U.S. sanctions Hezbollah leader Nasrallah, deputy Qassem

The Trump administration has sought in recent days to choke off funding for Iran's overseas operations, including its backing for Hezbollah.

Nasrallah and Trump (photo credit: REUTERS)
Nasrallah and Trump
(photo credit: REUTERS)
WASHINGTON - The United States and Gulf partners imposed additional sanctions on Lebanon's Hezbollah leadership on Wednesday, targeting its top two officials, Sayyed Hassan Nasrallah and Naim Qassem.
The US Treasury Department said four other individuals were also sanctioned, as was the group ISIS in the Greater Sahara, which was designated as a foreign terrorist organization.
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It was the third round of sanctions announced by Washington since the United States pulled out of the Iran nuclear deal last week.
Wednesday's sanctions targeted members of the primary decision-making body of Hezbollah, Treasury said in a statement.
"By targeting Hezbollah's Shura Council, our nations collectively rejected the false distinction between a so-called ‘Political Wing’ and Hezbollah's global terrorist plotting," Treasury Secretary Steven Mnuchin said.
The move expands U.S. sanctions against Nasrallah, who was sanctioned by Washington in 1995 for threatening to disrupt the Middle East peace process and again in 2012 over Syria. It is, however, the first time that the U.S. Treasury has acted against Qassem, who is being listed for his ties to Hezbollah.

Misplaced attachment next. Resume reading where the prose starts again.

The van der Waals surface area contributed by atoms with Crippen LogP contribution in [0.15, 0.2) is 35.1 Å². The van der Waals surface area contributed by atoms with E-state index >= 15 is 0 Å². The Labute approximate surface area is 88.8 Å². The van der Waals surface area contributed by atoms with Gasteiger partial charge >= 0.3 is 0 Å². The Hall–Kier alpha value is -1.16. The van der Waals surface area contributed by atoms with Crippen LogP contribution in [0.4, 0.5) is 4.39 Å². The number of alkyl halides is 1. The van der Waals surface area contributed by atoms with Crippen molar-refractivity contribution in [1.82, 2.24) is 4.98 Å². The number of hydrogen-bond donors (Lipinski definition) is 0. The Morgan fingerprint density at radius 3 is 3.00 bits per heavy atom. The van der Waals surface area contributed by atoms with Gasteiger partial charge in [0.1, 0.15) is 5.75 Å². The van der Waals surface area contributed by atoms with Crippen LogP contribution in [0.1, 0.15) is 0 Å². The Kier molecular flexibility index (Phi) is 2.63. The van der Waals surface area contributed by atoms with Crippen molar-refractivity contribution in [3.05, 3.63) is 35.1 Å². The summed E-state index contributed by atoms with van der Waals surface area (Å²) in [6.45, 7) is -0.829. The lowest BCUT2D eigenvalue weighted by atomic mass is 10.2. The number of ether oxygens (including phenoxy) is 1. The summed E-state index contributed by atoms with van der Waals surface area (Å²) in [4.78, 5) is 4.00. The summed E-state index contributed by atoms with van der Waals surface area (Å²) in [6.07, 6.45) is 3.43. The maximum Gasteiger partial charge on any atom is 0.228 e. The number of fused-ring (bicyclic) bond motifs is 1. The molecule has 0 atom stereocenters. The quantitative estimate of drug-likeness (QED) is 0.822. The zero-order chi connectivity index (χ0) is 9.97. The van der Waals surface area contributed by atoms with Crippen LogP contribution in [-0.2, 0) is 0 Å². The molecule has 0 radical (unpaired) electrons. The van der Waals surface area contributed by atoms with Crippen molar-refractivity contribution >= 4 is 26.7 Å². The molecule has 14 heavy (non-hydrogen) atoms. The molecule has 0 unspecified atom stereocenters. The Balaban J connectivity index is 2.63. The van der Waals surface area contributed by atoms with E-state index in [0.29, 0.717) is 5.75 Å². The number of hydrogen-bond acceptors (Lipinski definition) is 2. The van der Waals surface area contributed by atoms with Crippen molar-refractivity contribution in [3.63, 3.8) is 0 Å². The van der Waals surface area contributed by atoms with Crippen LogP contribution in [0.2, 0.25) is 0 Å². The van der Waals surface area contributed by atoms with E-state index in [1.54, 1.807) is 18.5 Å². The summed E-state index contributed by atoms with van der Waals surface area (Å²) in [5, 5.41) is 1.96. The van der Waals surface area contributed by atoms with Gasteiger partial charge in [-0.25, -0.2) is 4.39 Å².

The measures were imposed jointly by Washington and its partners in the Terrorist Financing and Targeting Center (TFTC), which includes Saudi Arabia, Bahrain, Kuwait, Oman, Qatar and United Arab Emirates, it said.
The Gulf states targeted four of the movement's committees and ordered individuals' assets and bank accounts frozen.
A number of those targeted by the TFTC had been previously blacklisted by the United States.
Earlier on Wednesday, U.S. Secretary of State Mike Pompeo and his Qatari counterpart, Sheikh Mohamed bin Abdulrahman Ali Thani, discussed Qatar's efforts to counter terrorism financing, the State Department said.
Nasrallah last year dismissed the prospect of tougher U.S. sanctions against his group.
"The American administration, with all available and possible means, will not be able to damage the strength of the resistance," Nasrallah said on Aug.13 in a televised address to mark the anniversary of the end of Hezbollah's 2006 war with Israel.
Shi'ite Hezbollah was formed to combat Israel's 1982-2000 occupation of Lebanon. It and its political allies made significant gains in Lebanon's parliamentary election earlier this month, boosting an Iranian-backed movement fiercely opposed to Israel and underlining Tehran's growing regional clout.
The Trump administration has sought in recent days to choke off funding for Iran's overseas operations, including its backing for Hezbollah, in what Washington says are its malign activities in the Middle East.
On Tuesday, the U.S. Treasury imposed sanctions on Iran's central bank governor and an Iraq-based bank for funneling millions of dollars on behalf of Iran's elite revolutionary guards.
Last week, the U.S. Treasury imposed sanctions against six individuals and three companies it said were funneling millions of dollars to the Revolutionary Guard's external arm, Quds Force.